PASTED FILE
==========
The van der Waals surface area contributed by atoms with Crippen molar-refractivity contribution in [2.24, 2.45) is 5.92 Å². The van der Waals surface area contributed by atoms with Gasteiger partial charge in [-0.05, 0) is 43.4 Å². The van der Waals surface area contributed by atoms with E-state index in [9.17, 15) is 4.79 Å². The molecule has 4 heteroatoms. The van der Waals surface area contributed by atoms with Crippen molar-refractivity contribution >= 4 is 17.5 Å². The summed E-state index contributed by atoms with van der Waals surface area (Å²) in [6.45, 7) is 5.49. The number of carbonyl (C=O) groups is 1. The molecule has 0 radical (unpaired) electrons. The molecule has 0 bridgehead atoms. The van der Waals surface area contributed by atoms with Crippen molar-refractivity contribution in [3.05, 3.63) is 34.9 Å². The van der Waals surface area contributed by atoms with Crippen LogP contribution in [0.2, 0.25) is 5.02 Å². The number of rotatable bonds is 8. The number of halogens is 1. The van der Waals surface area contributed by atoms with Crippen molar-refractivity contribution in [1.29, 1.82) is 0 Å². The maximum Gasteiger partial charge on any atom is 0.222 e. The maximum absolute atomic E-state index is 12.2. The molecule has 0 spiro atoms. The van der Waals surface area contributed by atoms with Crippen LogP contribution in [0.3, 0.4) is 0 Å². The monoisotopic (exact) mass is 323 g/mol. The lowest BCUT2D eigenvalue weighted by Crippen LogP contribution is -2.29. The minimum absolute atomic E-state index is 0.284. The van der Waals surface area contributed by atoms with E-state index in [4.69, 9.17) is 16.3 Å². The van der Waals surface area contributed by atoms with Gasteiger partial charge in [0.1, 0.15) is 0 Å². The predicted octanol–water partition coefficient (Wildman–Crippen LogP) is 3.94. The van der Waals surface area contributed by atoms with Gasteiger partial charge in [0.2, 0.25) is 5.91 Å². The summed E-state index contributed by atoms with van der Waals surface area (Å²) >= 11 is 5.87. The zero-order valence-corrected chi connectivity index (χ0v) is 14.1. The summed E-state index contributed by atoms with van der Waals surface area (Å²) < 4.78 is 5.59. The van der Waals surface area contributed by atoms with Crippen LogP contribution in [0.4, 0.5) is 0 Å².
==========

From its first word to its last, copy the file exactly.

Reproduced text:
The van der Waals surface area contributed by atoms with Crippen molar-refractivity contribution in [2.24, 2.45) is 5.92 Å². The van der Waals surface area contributed by atoms with Gasteiger partial charge in [-0.05, 0) is 43.4 Å². The van der Waals surface area contributed by atoms with E-state index in [9.17, 15) is 4.79 Å². The molecule has 4 heteroatoms. The van der Waals surface area contributed by atoms with Crippen molar-refractivity contribution >= 4 is 17.5 Å². The summed E-state index contributed by atoms with van der Waals surface area (Å²) in [6.45, 7) is 5.49. The number of carbonyl (C=O) groups is 1. The molecule has 0 radical (unpaired) electrons. The molecule has 0 bridgehead atoms. The van der Waals surface area contributed by atoms with Crippen molar-refractivity contribution in [3.05, 3.63) is 34.9 Å². The van der Waals surface area contributed by atoms with Crippen LogP contribution in [0.2, 0.25) is 5.02 Å². The number of rotatable bonds is 8. The number of halogens is 1. The van der Waals surface area contributed by atoms with Crippen molar-refractivity contribution in [1.29, 1.82) is 0 Å². The maximum Gasteiger partial charge on any atom is 0.222 e. The maximum absolute atomic E-state index is 12.2. The molecule has 0 spiro atoms. The van der Waals surface area contributed by atoms with Crippen LogP contribution in [0.3, 0.4) is 0 Å². The monoisotopic (exact) mass is 323 g/mol. The lowest BCUT2D eigenvalue weighted by Crippen LogP contribution is -2.29. The minimum absolute atomic E-state index is 0.284. The van der Waals surface area contributed by atoms with E-state index in [4.69, 9.17) is 16.3 Å². The van der Waals surface area contributed by atoms with Gasteiger partial charge in [0.1, 0.15) is 0 Å². The predicted octanol–water partition coefficient (Wildman–Crippen LogP) is 3.94. The van der Waals surface area contributed by atoms with Gasteiger partial charge in [0.2, 0.25) is 5.91 Å². The summed E-state index contributed by atoms with van der Waals surface area (Å²) >= 11 is 5.87. The zero-order valence-corrected chi connectivity index (χ0v) is 14.1. The summed E-state index contributed by atoms with van der Waals surface area (Å²) < 4.78 is 5.59. The van der Waals surface area contributed by atoms with Crippen LogP contribution in [0.4, 0.5) is 0 Å².